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S3 fuse box upgrade


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I had planned to replace my 2 glass fuse boxes that sit in the glove box with 1 neat blade fuse holder. I even bought one intending this.

However, now all my wiring is exposed in its nakedness, its obvious that its not as simple as that. Under each fuse terminal is a 4 way multiconnector, so there are several circuits directly connected across each fuse.

I cant see similar fuse boxes available. Wonder if such a thing as 4 into 1 connectors exist?

Any clever solutions?

"Intellectuals solve problems; geniuses prevent them." Albert Einstein

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good grief !

thanks for telling me as i was getting ready to embark on this project myself.I cant stand the glass type fuses as they rattle and can work erratically.

think i will let a lekie do it rather.

sorry i can't help but thanks for the info.

richard

Technically sound ...Theoretically poked !

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Simon

Take a trip to the breakers and remove a fuse box from a latter car like a fiesta im sure they will have this. Also you can by terminals that are 4 way so can piggy back off them. Check out Wurth.co.uk

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  • 2 weeks later...

Thanks for all the suggestions but I couldn't find anything similar.

I may therefore split up all the combined circuits so that each has its own fuse. Will make fault finding easier in the future also.

I'll let you know how I get on.

"Intellectuals solve problems; geniuses prevent them." Albert Einstein

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  • 2 weeks later...

I've just done this using fuse boxes from car builder solutions (google them).

PB144358.jpg

I've kept the interconnections from the previous box; you just need to be careful and look at what's going on, then replicate it. Some of the circuits that used to go through a 17 amp fuse in combination have been split out to go through separate fuses. where this has happened I'll make the combined fuses add to 15 amps and see what happens from there (use a 10a and a 5a).

PB134347.jpg

PB134348.jpg

PB144357.jpg

it took quite a while, I've soldered all the fittings and made a new glovebox; when I put it all back together I'll support the wiring a lot better.

I did the windows relay job at the same time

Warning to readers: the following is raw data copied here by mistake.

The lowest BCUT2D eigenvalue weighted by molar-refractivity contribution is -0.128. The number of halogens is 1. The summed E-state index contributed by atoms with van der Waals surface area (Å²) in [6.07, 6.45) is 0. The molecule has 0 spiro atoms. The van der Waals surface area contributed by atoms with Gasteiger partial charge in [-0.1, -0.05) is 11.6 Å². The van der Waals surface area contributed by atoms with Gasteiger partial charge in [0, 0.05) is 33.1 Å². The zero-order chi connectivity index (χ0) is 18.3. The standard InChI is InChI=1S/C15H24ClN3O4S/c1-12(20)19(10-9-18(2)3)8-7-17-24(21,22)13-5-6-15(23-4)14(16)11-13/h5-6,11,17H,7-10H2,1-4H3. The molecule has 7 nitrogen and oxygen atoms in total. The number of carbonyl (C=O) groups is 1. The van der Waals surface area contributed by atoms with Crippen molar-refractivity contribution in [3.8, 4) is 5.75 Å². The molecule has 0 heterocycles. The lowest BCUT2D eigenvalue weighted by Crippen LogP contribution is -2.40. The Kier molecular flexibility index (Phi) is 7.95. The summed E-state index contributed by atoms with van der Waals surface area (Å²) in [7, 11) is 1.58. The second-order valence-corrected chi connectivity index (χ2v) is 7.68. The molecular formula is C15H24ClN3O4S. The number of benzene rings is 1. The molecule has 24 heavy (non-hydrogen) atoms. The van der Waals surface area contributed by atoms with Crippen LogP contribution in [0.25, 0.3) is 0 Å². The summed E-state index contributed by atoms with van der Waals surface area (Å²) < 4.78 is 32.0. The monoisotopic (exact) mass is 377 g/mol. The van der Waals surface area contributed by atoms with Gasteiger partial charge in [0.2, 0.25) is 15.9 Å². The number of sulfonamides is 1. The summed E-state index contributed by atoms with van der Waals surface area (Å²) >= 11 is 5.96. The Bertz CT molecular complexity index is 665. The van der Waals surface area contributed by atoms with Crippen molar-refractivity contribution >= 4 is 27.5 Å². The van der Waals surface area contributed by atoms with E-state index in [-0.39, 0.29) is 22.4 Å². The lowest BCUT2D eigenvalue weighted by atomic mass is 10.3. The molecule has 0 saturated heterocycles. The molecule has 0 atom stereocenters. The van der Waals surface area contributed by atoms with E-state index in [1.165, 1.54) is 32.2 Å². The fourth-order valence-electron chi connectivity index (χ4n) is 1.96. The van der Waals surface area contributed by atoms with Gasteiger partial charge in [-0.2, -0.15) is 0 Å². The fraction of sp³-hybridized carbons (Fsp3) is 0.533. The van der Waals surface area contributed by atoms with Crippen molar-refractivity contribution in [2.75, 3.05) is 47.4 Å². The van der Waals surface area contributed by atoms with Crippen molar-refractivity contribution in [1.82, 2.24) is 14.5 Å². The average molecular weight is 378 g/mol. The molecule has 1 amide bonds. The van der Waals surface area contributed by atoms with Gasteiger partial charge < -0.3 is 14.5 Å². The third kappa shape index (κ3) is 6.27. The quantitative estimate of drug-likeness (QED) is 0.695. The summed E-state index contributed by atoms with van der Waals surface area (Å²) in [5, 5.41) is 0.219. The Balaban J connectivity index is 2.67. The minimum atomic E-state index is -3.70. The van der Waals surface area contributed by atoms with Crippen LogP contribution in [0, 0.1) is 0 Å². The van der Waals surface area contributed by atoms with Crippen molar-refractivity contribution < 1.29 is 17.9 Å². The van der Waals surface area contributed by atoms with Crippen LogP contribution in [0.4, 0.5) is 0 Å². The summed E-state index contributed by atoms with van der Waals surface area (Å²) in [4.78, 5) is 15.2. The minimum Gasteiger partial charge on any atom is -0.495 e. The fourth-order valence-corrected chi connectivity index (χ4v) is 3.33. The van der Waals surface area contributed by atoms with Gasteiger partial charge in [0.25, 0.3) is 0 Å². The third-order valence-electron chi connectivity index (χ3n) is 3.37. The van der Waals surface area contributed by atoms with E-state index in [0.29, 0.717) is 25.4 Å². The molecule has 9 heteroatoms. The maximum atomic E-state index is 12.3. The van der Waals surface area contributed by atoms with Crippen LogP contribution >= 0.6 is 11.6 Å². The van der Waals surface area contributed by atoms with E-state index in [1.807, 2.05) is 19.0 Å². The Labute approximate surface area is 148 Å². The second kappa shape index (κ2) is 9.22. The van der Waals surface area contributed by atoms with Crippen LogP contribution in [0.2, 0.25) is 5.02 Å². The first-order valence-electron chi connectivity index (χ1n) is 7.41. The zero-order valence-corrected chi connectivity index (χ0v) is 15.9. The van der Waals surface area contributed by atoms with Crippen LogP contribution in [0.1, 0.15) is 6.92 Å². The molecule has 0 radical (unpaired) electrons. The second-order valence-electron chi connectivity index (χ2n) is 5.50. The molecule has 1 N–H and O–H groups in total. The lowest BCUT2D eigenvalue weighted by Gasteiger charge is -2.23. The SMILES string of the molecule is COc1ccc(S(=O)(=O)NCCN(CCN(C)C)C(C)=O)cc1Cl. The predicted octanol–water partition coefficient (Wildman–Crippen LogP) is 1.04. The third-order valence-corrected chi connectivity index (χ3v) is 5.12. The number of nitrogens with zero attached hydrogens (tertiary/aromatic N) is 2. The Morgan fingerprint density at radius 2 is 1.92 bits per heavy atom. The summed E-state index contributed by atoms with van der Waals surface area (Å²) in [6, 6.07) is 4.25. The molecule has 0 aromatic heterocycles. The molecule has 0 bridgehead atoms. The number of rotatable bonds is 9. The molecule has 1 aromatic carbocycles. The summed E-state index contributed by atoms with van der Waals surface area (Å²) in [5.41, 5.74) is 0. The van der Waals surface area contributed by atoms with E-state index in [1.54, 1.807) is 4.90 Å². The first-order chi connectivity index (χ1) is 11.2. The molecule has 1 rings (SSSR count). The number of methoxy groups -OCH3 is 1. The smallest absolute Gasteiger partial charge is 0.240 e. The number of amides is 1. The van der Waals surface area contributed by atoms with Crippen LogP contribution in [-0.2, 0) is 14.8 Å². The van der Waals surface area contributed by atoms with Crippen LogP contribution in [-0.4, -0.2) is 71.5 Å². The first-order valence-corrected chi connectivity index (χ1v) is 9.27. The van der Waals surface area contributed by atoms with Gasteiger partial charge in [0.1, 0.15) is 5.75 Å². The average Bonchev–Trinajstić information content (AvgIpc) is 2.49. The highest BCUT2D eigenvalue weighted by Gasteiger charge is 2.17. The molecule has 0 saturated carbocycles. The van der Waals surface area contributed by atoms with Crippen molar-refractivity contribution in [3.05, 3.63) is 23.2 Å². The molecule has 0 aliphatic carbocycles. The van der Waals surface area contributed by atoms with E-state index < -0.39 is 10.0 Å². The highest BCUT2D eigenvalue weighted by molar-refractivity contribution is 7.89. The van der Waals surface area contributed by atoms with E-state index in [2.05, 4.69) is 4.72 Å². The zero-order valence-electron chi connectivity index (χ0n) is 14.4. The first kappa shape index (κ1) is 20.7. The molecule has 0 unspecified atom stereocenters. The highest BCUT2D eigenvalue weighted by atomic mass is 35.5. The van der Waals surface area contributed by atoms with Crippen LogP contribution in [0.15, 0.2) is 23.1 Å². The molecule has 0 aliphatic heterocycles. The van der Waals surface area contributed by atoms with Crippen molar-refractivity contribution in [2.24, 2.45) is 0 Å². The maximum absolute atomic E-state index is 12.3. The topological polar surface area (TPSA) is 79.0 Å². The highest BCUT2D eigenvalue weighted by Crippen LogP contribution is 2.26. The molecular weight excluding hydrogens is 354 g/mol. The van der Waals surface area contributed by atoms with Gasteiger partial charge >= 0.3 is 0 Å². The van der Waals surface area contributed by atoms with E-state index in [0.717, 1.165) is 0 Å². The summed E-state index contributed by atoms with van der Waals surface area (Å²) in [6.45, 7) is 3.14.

PB134352.jpg

and coming soon, a story about removing the heater...

PB154359.jpg

ready to replace it with a combined aircon/heater unit...

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Simon

Deffinately a worthwhile upgrade which i will be doing soon. One thing i would advise though is to spend some extra pennies as there not much and buy some decent terminals and get rid of the nasty halfords boy racer stereo fix terminals. You can get non insulated ones with rubber boots which are only cheap and they provide much better contact and wear through the years. Visit Wurths website for some good quality ones. Would also advise to heatshrink the wire once the terminal is fitted, not only does it prevent terminals hitting, shorts etc but also it holds the wire in place better when pulled about. You could also look at solderless heat shrink terminal? All you need is a lighter. They are a better option for a permanent repair.

Will also be easier now you have them all connected how you ant, just pull the terminal off and slide the new ones on. Rpob a hours job.

Well done though, not many people like car wiring. I must be odd as i do...

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If you are handy with welder then the only big cost items are the power steering column, a steering wheel boss and an optional controller if you have a mechanical speedo.

Hilly

1981 S3 4.2 V8 6 speed (The Mutant)

Mutant V8 Conversion Thread

Knowledge is power .................... apparently.

 

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Simon - great job, exactly what I have intended, just didn't realise the Lotus factor.

I need to get my head around this one.

Lets take a typical fuse. several wires on each side. Fine, but which should I separate to different fuses? It doesn't seem intuitive so presumably, splitting up would be based on wiring diagrams (which I have)

However, in splitting grouped wires on one side of the fuse, presumably there would be a risk of disconnecting circuits that are meant to share a common origin etc...?

I definately dont want to strip out the dash again!

Lots of head scratching on the way.